It is easy to get too cute when thinking about pitching. For all the attention given Masahiro Tankaka’s splitter and Jose Fernandez’s curveball and Stephen Strasburg’s change up, there is no substitute for a good fastball.
There is no one set way to attack hitters but a good fastball goes an awful long way. Without one, pitchers are at the mercy of hitters to expand their zone and go after bad pitches.
Velocity isn’t everything but it certainly helps. Even a pitcher without his “peak” velocity can still dominate using a well-place fastball.
The Master and Commander
On Saturday afternoon, Max Scherzer did something only one other pitcher did before him – he struck out Mike Trout three times in one game. No Mike Trout isn’t immune to the K but of the 354 big league games he played, only Tom Milone struck him three times.
How did Max Scherzer do it? Was it his devastating slider or bravely throwing his fierce change up to an arm-side batter? As it turns out, it was the fastball that Scherzer used most effectively. Of the 14 pitches Scherzer threw Trout on Saturday, 10 were fastballs.
For most pitchers, throwing this much heat to Trout is a death sentence. But Scherzer’s fastball is no run-of-the-mill four seamer, thanks to his Cy Young-winning command. Against Trout, even when Scherzer missed with his fastball, it was just off the plate on the outside corner – eventually working back to that corner but getting a few calls in his favor. Nothing inside that the Angels’ outfielder can pull for power, despite a recent trend towards busting Trout inside.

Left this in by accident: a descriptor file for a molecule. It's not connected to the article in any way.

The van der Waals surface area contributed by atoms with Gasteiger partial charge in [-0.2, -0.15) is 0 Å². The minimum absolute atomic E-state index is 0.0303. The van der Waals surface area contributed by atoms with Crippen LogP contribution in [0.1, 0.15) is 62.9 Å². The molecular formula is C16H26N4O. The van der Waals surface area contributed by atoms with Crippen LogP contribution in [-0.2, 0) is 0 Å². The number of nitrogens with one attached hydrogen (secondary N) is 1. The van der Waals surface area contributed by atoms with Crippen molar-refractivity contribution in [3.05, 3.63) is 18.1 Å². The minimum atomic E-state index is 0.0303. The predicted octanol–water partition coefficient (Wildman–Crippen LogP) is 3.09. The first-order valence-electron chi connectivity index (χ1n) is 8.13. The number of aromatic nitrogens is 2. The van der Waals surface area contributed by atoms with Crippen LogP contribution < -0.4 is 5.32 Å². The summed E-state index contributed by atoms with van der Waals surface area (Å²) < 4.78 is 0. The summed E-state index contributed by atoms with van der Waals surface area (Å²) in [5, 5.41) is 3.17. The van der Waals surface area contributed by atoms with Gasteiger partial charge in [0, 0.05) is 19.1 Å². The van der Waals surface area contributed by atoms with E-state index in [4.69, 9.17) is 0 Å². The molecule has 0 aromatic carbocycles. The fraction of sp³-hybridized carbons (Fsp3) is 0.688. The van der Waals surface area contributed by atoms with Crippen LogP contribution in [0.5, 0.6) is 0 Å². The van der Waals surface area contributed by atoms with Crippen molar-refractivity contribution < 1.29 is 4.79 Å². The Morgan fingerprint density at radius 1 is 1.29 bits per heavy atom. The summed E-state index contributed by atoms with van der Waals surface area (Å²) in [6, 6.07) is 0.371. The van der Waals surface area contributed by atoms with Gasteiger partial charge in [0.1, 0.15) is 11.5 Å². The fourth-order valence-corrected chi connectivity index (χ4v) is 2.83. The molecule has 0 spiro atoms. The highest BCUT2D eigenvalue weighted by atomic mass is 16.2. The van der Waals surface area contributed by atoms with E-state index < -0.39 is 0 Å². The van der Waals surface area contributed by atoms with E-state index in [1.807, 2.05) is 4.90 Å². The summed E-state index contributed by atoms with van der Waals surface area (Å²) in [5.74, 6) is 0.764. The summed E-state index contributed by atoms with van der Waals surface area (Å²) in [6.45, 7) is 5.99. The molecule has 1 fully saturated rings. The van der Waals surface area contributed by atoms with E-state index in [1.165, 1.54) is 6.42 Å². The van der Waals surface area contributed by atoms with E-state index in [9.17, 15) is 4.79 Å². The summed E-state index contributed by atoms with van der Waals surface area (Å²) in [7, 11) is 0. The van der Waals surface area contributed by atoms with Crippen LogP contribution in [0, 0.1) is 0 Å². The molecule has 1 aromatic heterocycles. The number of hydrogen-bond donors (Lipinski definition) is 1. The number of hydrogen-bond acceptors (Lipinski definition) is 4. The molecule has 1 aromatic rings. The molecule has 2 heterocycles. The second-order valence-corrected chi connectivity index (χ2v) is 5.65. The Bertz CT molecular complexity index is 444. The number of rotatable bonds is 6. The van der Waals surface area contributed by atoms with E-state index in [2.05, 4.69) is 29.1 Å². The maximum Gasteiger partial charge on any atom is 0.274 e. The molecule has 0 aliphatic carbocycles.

Max Scherzer has plenty of time before the summer weather arrives to heat up his fastball velocity. Because of his incredible command and control, he can still challenge the best hitters in baseball with his fastball, knowing he can keep it out of harm’s way.
Felix Hernandez is a great pitcher, one with some trophies in his palatial home just like Scherzer. Though they’re similar in age, King Felix is an old hand in the American League, notching 800 more innings than the player one year his senior.
Hernandez is a complete pitcher, which is a kind way of saying he gets by on more than just his fastball. The King is known for his hot starts, a feat some credit to his ability to throw any pitch in any count.
As his fastball velocity wanes, Felix relies more and more on his secondary pitches. But while his fastball velocity is in clear decline, it is still a great pitch.
At this stage of his career, Felix throws his fastball around 93-94 mph and his changeup around 90. Not at typical spread but Felix’s ability to spot his fastball and the immense movement of his change make it a deadly combination.
When Felix faced the aforementioned Trout on Opening Day, he followed a similar game plan to Scherzer – plenty of fastballs. Though Trout took Hernandez deep with a slider down in the zone, Felix stayed with hard stuff inside and finally struck him out later in the contest, alternating between his fastball and change.
So far in 2014, Felix works 1:1 with his fastball compared to everything else – more soft stuff than a man of his considerable means would seem to require. Because he can throw his fastball to both sides of the plate with an assortment of secondary pitches that would make a pitching coach cry, he gets to be Felix Hernandez. It’s good to the king.